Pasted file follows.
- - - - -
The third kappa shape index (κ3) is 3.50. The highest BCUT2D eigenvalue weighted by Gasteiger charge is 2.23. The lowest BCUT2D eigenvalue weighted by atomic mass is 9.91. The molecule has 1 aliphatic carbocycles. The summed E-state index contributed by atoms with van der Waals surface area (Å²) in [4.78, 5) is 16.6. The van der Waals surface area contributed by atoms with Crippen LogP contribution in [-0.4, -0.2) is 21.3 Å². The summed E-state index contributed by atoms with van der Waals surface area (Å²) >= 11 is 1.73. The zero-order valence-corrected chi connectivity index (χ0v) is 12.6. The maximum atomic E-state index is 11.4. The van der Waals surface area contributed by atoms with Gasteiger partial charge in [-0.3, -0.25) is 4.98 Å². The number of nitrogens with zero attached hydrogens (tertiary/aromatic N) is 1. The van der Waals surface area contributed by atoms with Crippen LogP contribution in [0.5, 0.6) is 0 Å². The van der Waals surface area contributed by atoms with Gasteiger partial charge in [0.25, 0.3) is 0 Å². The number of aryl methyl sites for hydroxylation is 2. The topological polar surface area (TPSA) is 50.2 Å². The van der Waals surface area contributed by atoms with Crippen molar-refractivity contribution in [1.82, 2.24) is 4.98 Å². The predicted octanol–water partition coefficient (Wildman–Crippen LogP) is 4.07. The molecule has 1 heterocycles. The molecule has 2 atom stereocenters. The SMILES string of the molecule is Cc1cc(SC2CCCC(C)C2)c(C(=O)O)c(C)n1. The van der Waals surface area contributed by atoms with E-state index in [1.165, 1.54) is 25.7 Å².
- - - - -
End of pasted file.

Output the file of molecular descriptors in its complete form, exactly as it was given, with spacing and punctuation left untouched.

The third kappa shape index (κ3) is 3.50. The highest BCUT2D eigenvalue weighted by Gasteiger charge is 2.23. The lowest BCUT2D eigenvalue weighted by atomic mass is 9.91. The molecule has 1 aliphatic carbocycles. The summed E-state index contributed by atoms with van der Waals surface area (Å²) in [4.78, 5) is 16.6. The van der Waals surface area contributed by atoms with Crippen LogP contribution in [-0.4, -0.2) is 21.3 Å². The summed E-state index contributed by atoms with van der Waals surface area (Å²) >= 11 is 1.73. The zero-order valence-corrected chi connectivity index (χ0v) is 12.6. The maximum atomic E-state index is 11.4. The van der Waals surface area contributed by atoms with Gasteiger partial charge in [-0.3, -0.25) is 4.98 Å². The number of nitrogens with zero attached hydrogens (tertiary/aromatic N) is 1. The van der Waals surface area contributed by atoms with Crippen LogP contribution in [0.5, 0.6) is 0 Å². The van der Waals surface area contributed by atoms with Gasteiger partial charge in [0.25, 0.3) is 0 Å². The number of aryl methyl sites for hydroxylation is 2. The topological polar surface area (TPSA) is 50.2 Å². The van der Waals surface area contributed by atoms with Crippen molar-refractivity contribution in [1.82, 2.24) is 4.98 Å². The predicted octanol–water partition coefficient (Wildman–Crippen LogP) is 4.07. The molecule has 1 heterocycles. The molecule has 2 atom stereocenters. The SMILES string of the molecule is Cc1cc(SC2CCCC(C)C2)c(C(=O)O)c(C)n1. The van der Waals surface area contributed by atoms with E-state index in [1.165, 1.54) is 25.7 Å².